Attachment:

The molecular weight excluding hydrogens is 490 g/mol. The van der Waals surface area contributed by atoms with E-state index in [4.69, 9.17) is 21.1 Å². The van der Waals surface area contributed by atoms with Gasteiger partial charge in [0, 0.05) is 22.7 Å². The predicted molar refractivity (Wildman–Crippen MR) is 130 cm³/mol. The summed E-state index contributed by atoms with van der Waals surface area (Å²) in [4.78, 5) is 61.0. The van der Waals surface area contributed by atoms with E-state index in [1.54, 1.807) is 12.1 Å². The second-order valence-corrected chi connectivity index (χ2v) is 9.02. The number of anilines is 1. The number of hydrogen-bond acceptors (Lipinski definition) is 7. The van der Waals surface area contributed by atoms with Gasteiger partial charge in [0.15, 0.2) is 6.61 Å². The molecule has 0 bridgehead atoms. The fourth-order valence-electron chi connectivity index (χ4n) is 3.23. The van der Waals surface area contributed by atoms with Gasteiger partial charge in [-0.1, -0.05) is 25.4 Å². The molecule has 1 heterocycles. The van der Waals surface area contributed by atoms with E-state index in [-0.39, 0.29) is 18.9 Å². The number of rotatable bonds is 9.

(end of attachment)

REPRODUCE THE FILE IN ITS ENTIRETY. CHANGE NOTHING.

The molecular weight excluding hydrogens is 490 g/mol. The van der Waals surface area contributed by atoms with E-state index in [4.69, 9.17) is 21.1 Å². The van der Waals surface area contributed by atoms with Gasteiger partial charge in [0, 0.05) is 22.7 Å². The predicted molar refractivity (Wildman–Crippen MR) is 130 cm³/mol. The summed E-state index contributed by atoms with van der Waals surface area (Å²) in [4.78, 5) is 61.0. The van der Waals surface area contributed by atoms with E-state index in [1.54, 1.807) is 12.1 Å². The second-order valence-corrected chi connectivity index (χ2v) is 9.02. The number of anilines is 1. The number of hydrogen-bond acceptors (Lipinski definition) is 7. The van der Waals surface area contributed by atoms with Gasteiger partial charge in [0.15, 0.2) is 6.61 Å². The molecule has 0 bridgehead atoms. The fourth-order valence-electron chi connectivity index (χ4n) is 3.23. The van der Waals surface area contributed by atoms with Gasteiger partial charge in [-0.1, -0.05) is 25.4 Å². The molecule has 1 heterocycles. The van der Waals surface area contributed by atoms with E-state index in [-0.39, 0.29) is 18.9 Å². The number of rotatable bonds is 9.